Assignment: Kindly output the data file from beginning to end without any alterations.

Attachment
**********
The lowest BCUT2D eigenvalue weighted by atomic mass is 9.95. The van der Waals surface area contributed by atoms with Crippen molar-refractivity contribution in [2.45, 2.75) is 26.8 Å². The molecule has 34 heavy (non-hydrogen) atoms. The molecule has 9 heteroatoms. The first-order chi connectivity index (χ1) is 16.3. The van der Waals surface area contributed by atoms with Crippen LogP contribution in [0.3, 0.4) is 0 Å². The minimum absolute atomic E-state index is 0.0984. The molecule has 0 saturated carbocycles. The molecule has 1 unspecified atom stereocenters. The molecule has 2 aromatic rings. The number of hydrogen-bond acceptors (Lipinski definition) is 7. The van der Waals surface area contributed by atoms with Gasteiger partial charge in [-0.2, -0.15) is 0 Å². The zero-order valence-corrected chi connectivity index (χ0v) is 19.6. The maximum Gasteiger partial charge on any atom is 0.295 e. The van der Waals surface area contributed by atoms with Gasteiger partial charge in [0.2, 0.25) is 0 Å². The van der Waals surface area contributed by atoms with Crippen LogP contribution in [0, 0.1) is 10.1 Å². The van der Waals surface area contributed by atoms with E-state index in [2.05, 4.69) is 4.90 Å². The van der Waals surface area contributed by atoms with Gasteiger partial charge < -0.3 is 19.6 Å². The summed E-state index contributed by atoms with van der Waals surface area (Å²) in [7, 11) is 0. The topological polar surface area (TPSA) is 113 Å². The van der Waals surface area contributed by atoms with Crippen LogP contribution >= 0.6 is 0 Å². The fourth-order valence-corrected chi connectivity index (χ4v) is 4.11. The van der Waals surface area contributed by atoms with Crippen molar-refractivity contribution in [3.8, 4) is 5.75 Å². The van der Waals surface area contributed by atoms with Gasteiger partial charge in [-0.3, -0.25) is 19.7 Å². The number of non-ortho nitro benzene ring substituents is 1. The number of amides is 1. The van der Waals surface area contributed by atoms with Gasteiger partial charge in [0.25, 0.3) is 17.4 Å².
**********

The lowest BCUT2D eigenvalue weighted by atomic mass is 9.95. The van der Waals surface area contributed by atoms with Crippen molar-refractivity contribution in [2.45, 2.75) is 26.8 Å². The molecule has 34 heavy (non-hydrogen) atoms. The molecule has 9 heteroatoms. The first-order chi connectivity index (χ1) is 16.3. The van der Waals surface area contributed by atoms with Crippen LogP contribution in [0.3, 0.4) is 0 Å². The minimum absolute atomic E-state index is 0.0984. The molecule has 0 saturated carbocycles. The molecule has 1 unspecified atom stereocenters. The molecule has 2 aromatic rings. The number of hydrogen-bond acceptors (Lipinski definition) is 7. The van der Waals surface area contributed by atoms with Gasteiger partial charge in [-0.2, -0.15) is 0 Å². The zero-order valence-corrected chi connectivity index (χ0v) is 19.6. The maximum Gasteiger partial charge on any atom is 0.295 e. The van der Waals surface area contributed by atoms with Gasteiger partial charge in [0.2, 0.25) is 0 Å². The van der Waals surface area contributed by atoms with Crippen LogP contribution in [0, 0.1) is 10.1 Å². The van der Waals surface area contributed by atoms with E-state index in [2.05, 4.69) is 4.90 Å². The van der Waals surface area contributed by atoms with Gasteiger partial charge < -0.3 is 19.6 Å². The summed E-state index contributed by atoms with van der Waals surface area (Å²) in [7, 11) is 0. The topological polar surface area (TPSA) is 113 Å². The van der Waals surface area contributed by atoms with Crippen LogP contribution >= 0.6 is 0 Å². The fourth-order valence-corrected chi connectivity index (χ4v) is 4.11. The van der Waals surface area contributed by atoms with Crippen molar-refractivity contribution in [3.8, 4) is 5.75 Å². The van der Waals surface area contributed by atoms with Gasteiger partial charge in [-0.3, -0.25) is 19.7 Å². The number of non-ortho nitro benzene ring substituents is 1. The number of amides is 1. The van der Waals surface area contributed by atoms with Gasteiger partial charge in [0.25, 0.3) is 17.4 Å².